In our dream world, many of us would holiday for months at a time. Unfortunately, our reality is far from that fantasy. In the real world, you’ll hear executives brag about never taking time off and see managers feeling downright miserable after requesting a morning off. The stress of organising a trip away and the thoughts of your inbox piling up are all factors for resistance.
But it’s important to take time for yourself – to recharge, reboot and avoid the dreaded burnout.
‘I’m seeing burnout walk in the door of my practise, day-in, day-out,’ says Jane Downes, Performance Coach and Founder of Clearview Coaching Group. ‘For me, burnout is that state of mental, emotional and physical exhaustion’.
According to Downes, professional burnout can cause feelings like having little or no control over your work, doing work that’s monotonous, not being proactive and smart in how you tackle your workload, and a lack of recognition or reward for good work.
‘We forget to come up for air and celebrate our successes or the tasks we’ve ticked off our list,’ Downes says.
Burnout in our personal lives can be caused by working too much without enough time for socialising or relaxing, not enough close relationships, and taking on too many responsibilities.
‘We have this epidemic of what we call ‘’presentism’ in the workplace right now due to excessive workloads, deadlines and the pressure to ‘’always be on’’. People are coming to work sick, they’re afraid to take a day off to recharge or reboot, and so, when employees reach their deadlines, they’re underperforming because they’re exhausted,’ Downes explains.
The burn marks to watch out for
Burnout is a state of prolonged, chronic stress and according to Downes, physical signs include ‘headaches, constant colds, infections, body aches, and insomnia’. Signs to watch out for in your workplace behaviour include ‘negativity, disengagement, isolation, lack of empathy of others and their work, and a feeling of lack of optimism in what you’re doing and what you’re succeeding in doing’.
Steps to avoid the burnout
According to Downes, ‘energy management is so important for everyone in their career because tasks are great right now, there’s a lot of pressure no matter what area you’re in. We have to be able to self-manage where we’re at and we have to be able to take control of our energy.’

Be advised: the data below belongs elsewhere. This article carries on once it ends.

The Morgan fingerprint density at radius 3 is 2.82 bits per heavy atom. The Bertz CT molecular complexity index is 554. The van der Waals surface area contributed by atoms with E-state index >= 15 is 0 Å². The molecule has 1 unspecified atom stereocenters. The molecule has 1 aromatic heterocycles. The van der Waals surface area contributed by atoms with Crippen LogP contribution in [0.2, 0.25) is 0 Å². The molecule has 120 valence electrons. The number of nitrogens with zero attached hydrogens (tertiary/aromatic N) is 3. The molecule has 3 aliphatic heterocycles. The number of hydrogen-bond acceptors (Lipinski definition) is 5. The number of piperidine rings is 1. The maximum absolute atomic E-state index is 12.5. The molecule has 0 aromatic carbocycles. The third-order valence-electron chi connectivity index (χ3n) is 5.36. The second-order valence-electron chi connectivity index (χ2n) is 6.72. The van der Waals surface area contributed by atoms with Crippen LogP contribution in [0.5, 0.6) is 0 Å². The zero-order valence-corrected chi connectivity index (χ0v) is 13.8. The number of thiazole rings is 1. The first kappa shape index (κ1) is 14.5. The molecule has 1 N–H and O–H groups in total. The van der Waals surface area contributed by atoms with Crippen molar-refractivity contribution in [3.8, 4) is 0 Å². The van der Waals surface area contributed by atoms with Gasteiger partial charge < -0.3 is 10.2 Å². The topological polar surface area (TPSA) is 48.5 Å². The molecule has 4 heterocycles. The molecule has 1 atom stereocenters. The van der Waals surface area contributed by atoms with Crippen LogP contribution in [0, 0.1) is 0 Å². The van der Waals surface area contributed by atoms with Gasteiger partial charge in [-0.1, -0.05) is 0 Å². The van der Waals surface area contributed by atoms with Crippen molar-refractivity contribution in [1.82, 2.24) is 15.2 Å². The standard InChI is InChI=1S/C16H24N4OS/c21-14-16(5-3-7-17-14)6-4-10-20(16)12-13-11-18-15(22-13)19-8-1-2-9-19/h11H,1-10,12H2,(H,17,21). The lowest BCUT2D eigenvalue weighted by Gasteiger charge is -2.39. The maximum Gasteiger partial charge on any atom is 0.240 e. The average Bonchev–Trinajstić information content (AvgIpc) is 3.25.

If we’re going to stave-off burnout and look after ourselves, Downes says ‘Become aware of the triggers for you, become aware of how you’re feeling, build in some form of rewards system for yourself to refuel and reboot, and put some holidays in your diary as a reward for you to refuel and recharge yourself, before relaunching your career again in 2019.’
Guilt-free time off
‘When it comes to taking a break from work, the first thing you need make sure is that you’re actually off. Even though they’re not present in the office, many people remain ‘’on’’ and continue to check their work emails. This must stop. You need to take control and educate others that you’re on leave,’ Downes advises.
‘Do that via email management, set up your out of office so that, mentally, you feel that you are off duty.’
When it comes to the number of days you should take, Downes says it all depends on ‘where you’re at, where your body is at, and what is practically doable’.
‘If we look at the practicals, we’ll probably say ‘’Oh, I can only take two of three days’’ but I’m a firm believer in one week off as a minimum. One week off allows us to get into the swing of just recharging ourselves, it’ll take several days for us just to get our energy back. Take the model of a weekend – a lot of people wake up on a Saturday morning wrecked, by Saturday evening you’re feeling a little better and by Sunday you’re definitely better but then you’re right back into it. You need a week and ideally, a week away. If you can jump on a plane and change the scene, it can really help.
‘However, if you’re not in a financial position to get away, go for a walk, look after yourself, surround yourself with good food and good company, and most importantly have fun, fun, fun!’